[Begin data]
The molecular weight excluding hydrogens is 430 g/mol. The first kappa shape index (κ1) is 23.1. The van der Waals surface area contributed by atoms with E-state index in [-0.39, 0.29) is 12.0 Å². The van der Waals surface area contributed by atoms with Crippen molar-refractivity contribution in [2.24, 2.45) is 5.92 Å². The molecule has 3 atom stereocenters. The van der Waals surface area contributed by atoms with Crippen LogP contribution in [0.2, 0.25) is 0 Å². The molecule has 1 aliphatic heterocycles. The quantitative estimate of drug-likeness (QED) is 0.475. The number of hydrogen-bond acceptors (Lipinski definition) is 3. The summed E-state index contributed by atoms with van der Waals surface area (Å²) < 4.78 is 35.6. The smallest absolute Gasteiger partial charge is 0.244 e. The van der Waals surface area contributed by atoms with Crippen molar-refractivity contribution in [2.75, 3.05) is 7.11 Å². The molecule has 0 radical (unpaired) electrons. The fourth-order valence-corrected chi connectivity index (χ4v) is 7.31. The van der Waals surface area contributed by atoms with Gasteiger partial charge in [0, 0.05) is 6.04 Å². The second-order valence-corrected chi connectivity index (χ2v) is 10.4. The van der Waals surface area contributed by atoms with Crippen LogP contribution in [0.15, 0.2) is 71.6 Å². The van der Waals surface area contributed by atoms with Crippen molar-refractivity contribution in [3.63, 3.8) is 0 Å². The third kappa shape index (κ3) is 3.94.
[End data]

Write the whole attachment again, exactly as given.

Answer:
The molecular weight excluding hydrogens is 430 g/mol. The first kappa shape index (κ1) is 23.1. The van der Waals surface area contributed by atoms with E-state index in [-0.39, 0.29) is 12.0 Å². The van der Waals surface area contributed by atoms with Crippen molar-refractivity contribution in [2.24, 2.45) is 5.92 Å². The molecule has 3 atom stereocenters. The van der Waals surface area contributed by atoms with Crippen LogP contribution in [0.2, 0.25) is 0 Å². The molecule has 1 aliphatic heterocycles. The quantitative estimate of drug-likeness (QED) is 0.475. The number of hydrogen-bond acceptors (Lipinski definition) is 3. The summed E-state index contributed by atoms with van der Waals surface area (Å²) < 4.78 is 35.6. The smallest absolute Gasteiger partial charge is 0.244 e. The van der Waals surface area contributed by atoms with Crippen molar-refractivity contribution in [2.75, 3.05) is 7.11 Å². The molecule has 0 radical (unpaired) electrons. The fourth-order valence-corrected chi connectivity index (χ4v) is 7.31. The van der Waals surface area contributed by atoms with Gasteiger partial charge in [0, 0.05) is 6.04 Å². The second-order valence-corrected chi connectivity index (χ2v) is 10.4. The van der Waals surface area contributed by atoms with Crippen LogP contribution in [0.15, 0.2) is 71.6 Å². The van der Waals surface area contributed by atoms with Crippen molar-refractivity contribution in [3.63, 3.8) is 0 Å². The third kappa shape index (κ3) is 3.94.